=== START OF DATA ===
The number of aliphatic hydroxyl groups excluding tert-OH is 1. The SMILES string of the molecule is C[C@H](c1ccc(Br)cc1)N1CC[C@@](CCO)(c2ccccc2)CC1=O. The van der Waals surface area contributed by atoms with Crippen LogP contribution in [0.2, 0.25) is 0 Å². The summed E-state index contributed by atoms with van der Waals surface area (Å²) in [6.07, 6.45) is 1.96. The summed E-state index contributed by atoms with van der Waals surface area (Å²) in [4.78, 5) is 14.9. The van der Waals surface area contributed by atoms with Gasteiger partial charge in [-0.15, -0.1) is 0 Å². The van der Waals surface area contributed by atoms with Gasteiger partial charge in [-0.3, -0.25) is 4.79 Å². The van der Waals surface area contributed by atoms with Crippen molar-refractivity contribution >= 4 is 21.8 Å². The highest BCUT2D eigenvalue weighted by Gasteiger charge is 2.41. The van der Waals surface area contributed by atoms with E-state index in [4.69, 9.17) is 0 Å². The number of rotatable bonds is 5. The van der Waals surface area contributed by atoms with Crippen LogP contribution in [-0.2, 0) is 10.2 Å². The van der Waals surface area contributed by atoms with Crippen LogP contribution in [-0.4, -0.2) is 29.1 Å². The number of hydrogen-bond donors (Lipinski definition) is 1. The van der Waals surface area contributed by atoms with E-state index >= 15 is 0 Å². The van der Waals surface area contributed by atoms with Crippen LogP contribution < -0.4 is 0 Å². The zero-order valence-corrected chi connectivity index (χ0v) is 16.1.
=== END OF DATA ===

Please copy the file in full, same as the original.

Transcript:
The number of aliphatic hydroxyl groups excluding tert-OH is 1. The SMILES string of the molecule is C[C@H](c1ccc(Br)cc1)N1CC[C@@](CCO)(c2ccccc2)CC1=O. The van der Waals surface area contributed by atoms with Crippen LogP contribution in [0.2, 0.25) is 0 Å². The summed E-state index contributed by atoms with van der Waals surface area (Å²) in [6.07, 6.45) is 1.96. The summed E-state index contributed by atoms with van der Waals surface area (Å²) in [4.78, 5) is 14.9. The van der Waals surface area contributed by atoms with Gasteiger partial charge in [-0.15, -0.1) is 0 Å². The van der Waals surface area contributed by atoms with Gasteiger partial charge in [-0.3, -0.25) is 4.79 Å². The van der Waals surface area contributed by atoms with Crippen molar-refractivity contribution >= 4 is 21.8 Å². The highest BCUT2D eigenvalue weighted by Gasteiger charge is 2.41. The van der Waals surface area contributed by atoms with E-state index in [4.69, 9.17) is 0 Å². The number of rotatable bonds is 5. The van der Waals surface area contributed by atoms with Crippen LogP contribution in [-0.2, 0) is 10.2 Å². The van der Waals surface area contributed by atoms with Crippen LogP contribution in [-0.4, -0.2) is 29.1 Å². The number of hydrogen-bond donors (Lipinski definition) is 1. The van der Waals surface area contributed by atoms with E-state index >= 15 is 0 Å². The van der Waals surface area contributed by atoms with Crippen LogP contribution < -0.4 is 0 Å². The zero-order valence-corrected chi connectivity index (χ0v) is 16.1.